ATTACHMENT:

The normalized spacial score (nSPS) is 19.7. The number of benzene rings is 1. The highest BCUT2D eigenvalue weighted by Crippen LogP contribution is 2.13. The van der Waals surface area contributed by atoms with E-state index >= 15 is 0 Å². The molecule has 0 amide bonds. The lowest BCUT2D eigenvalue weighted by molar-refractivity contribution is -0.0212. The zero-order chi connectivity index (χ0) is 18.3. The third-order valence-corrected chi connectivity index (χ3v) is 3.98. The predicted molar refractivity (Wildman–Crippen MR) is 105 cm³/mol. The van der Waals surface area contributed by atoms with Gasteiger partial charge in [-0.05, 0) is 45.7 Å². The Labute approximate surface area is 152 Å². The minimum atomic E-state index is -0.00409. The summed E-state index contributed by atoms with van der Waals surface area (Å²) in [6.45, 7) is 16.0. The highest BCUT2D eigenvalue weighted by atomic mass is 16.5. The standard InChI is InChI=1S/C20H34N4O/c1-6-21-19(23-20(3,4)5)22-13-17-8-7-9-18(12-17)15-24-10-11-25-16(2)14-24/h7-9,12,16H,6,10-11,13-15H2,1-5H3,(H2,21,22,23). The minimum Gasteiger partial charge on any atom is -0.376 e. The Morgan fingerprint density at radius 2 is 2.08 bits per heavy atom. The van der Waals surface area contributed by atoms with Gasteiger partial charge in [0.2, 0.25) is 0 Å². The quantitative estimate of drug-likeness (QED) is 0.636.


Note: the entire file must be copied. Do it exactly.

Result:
The normalized spacial score (nSPS) is 19.7. The number of benzene rings is 1. The highest BCUT2D eigenvalue weighted by Crippen LogP contribution is 2.13. The van der Waals surface area contributed by atoms with E-state index >= 15 is 0 Å². The molecule has 0 amide bonds. The lowest BCUT2D eigenvalue weighted by molar-refractivity contribution is -0.0212. The zero-order chi connectivity index (χ0) is 18.3. The third-order valence-corrected chi connectivity index (χ3v) is 3.98. The predicted molar refractivity (Wildman–Crippen MR) is 105 cm³/mol. The van der Waals surface area contributed by atoms with Gasteiger partial charge in [-0.05, 0) is 45.7 Å². The Labute approximate surface area is 152 Å². The minimum atomic E-state index is -0.00409. The summed E-state index contributed by atoms with van der Waals surface area (Å²) in [6.45, 7) is 16.0. The highest BCUT2D eigenvalue weighted by atomic mass is 16.5. The standard InChI is InChI=1S/C20H34N4O/c1-6-21-19(23-20(3,4)5)22-13-17-8-7-9-18(12-17)15-24-10-11-25-16(2)14-24/h7-9,12,16H,6,10-11,13-15H2,1-5H3,(H2,21,22,23). The minimum Gasteiger partial charge on any atom is -0.376 e. The Morgan fingerprint density at radius 2 is 2.08 bits per heavy atom. The van der Waals surface area contributed by atoms with Gasteiger partial charge in [0.2, 0.25) is 0 Å². The quantitative estimate of drug-likeness (QED) is 0.636.